bangkok part 1
Somewhere in Bangkok’s Grand Palace.
As we walk out of Suvarnabhumi airport, the big city smells hits us. It’s pollution, chaos and urban growth, altogether familiar and foreign. As usual, traffic is ferocious, it’s either break neck speeds or frustrating standstills. We pass shacks of corrugated iron, concrete graveyards of would-be buildings and hives of skyscrapers. On the street the manicured parks, beggars, polished hotels, cunning touts and glittering temples are contradictions that make up this city called Bangkok.
Some people would say Paris, London or New York is their favourite city, but for me (I haven’t been to New York yet so don’t hold me to it) Bangkok is my number one. I love this city to bits. The shopping is great. The people are so friendly and gracious. The food is fantastic – eating is a sport and they do it like its going out of fashion.
Basically, we packed our eating pants.
(My tip for Bangkok is to get Nancy Chandler’s Map. With a city of this scale, the map is indispensable.)
Baan Klang Nam
The Chao Praya river is the life blood of Bangkok. The tide carries overburdened barges downstream, while long tails and tourist boats zigzag frantically around and about them. Despite the river’s day time frenzy, at night its banks offer a cool and pleasant location for dinner.
Tourists are suckers for views so most of the waterside restaurants are stocked with multicultural menus and entertainment that can pump out K pop, Britney Spears and Chinese classics from one song to the next. As amusing as that may sound, these restaurants also serve sauerkraut, sashimi and pad thai all at once. Skipping these farang restaurants, we decided to go to Baan Klang Nam, where the order of the day is lots of seafood, Thai style.
The original Baan Klang Nam is bit more adventurous to get to compared to the newer Baang Klang Nam 2. It’s down a very narrow, very dark alley. At one point we could have reached out of the taxi and changed the channel on someone’s TV. At the end of the road is the restaurant, a house on stilts perched over the water with an isolated, peaceful view of the river.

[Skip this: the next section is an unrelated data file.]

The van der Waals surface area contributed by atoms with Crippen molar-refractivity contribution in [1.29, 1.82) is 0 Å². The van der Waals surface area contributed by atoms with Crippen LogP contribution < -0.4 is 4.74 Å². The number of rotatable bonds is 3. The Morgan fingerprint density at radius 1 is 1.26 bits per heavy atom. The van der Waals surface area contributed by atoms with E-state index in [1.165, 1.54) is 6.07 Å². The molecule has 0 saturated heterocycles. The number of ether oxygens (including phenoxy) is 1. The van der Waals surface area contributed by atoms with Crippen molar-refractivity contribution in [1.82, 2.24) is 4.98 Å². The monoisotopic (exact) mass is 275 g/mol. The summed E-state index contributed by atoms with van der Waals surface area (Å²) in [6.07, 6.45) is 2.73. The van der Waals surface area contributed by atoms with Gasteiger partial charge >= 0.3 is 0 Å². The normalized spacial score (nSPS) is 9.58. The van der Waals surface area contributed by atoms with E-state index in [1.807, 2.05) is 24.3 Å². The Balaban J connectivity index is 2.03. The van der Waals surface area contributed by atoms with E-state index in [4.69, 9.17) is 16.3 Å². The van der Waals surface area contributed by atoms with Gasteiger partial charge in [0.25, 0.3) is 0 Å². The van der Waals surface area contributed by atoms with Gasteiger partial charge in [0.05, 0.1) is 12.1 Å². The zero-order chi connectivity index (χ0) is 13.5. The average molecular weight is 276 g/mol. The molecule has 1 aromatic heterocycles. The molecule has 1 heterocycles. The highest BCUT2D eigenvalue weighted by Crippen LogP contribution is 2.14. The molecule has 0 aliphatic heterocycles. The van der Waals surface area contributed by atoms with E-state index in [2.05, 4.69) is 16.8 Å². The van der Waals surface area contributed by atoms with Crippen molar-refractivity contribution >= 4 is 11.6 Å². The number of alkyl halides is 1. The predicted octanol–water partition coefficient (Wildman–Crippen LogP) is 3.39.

Baang Klang Naam.
River prawns that were more like lobsters…
(I don’t say this about many places but it was quite romantic – this is a good place for a date…)
With live seafood on the mind, we were keen on crab. The crab is picked wriggling from the restaurant’s clean pools and it’s just big enough for two of us. (When we thought about it, they could have easily gouged us with an oversized crab…)
A few minutes later, river ‘prawns’ the size of small crayfish arrived. These were simply split and grilled in the shell. The tail flesh was dreamy, clean, white and firm – a lot like lobster. Sometimes river prawns taste muddy but these prawns definitely did not come from the river ebbing beneath us. The tomalley was left undisturbed, forming a custard like ointment that’s heavenly on salted fish rice. YUM.
Crustaceans can be cooked pretty much any style you want but Thais have an affinity for deep fried garlic. (When in Rome…) So out came a crab covered in a shower of hot garlic. Waitresses swirled around the table, dishing out plates, napkins and claw crackers, making sure we were comfortable for the assault. The garlic is sweet and crisp – quite wonderful with the crab’s soft, sweet flesh that we pry out from its thick shell.
Som tum, paw paw salad. Minus the pickled crab!
We wolfed down a plate of salt fish fried rice, which wasn’t half bad, plus a huge plate of som tum paw paw salad, a must order in Thailand. Paw paw in its unripe state is more vegetable than fruit. It’s finely shredded, then bruised in a clay mortar and pestle with tomatoes, snake beans and condiments like peanuts and fish sauce.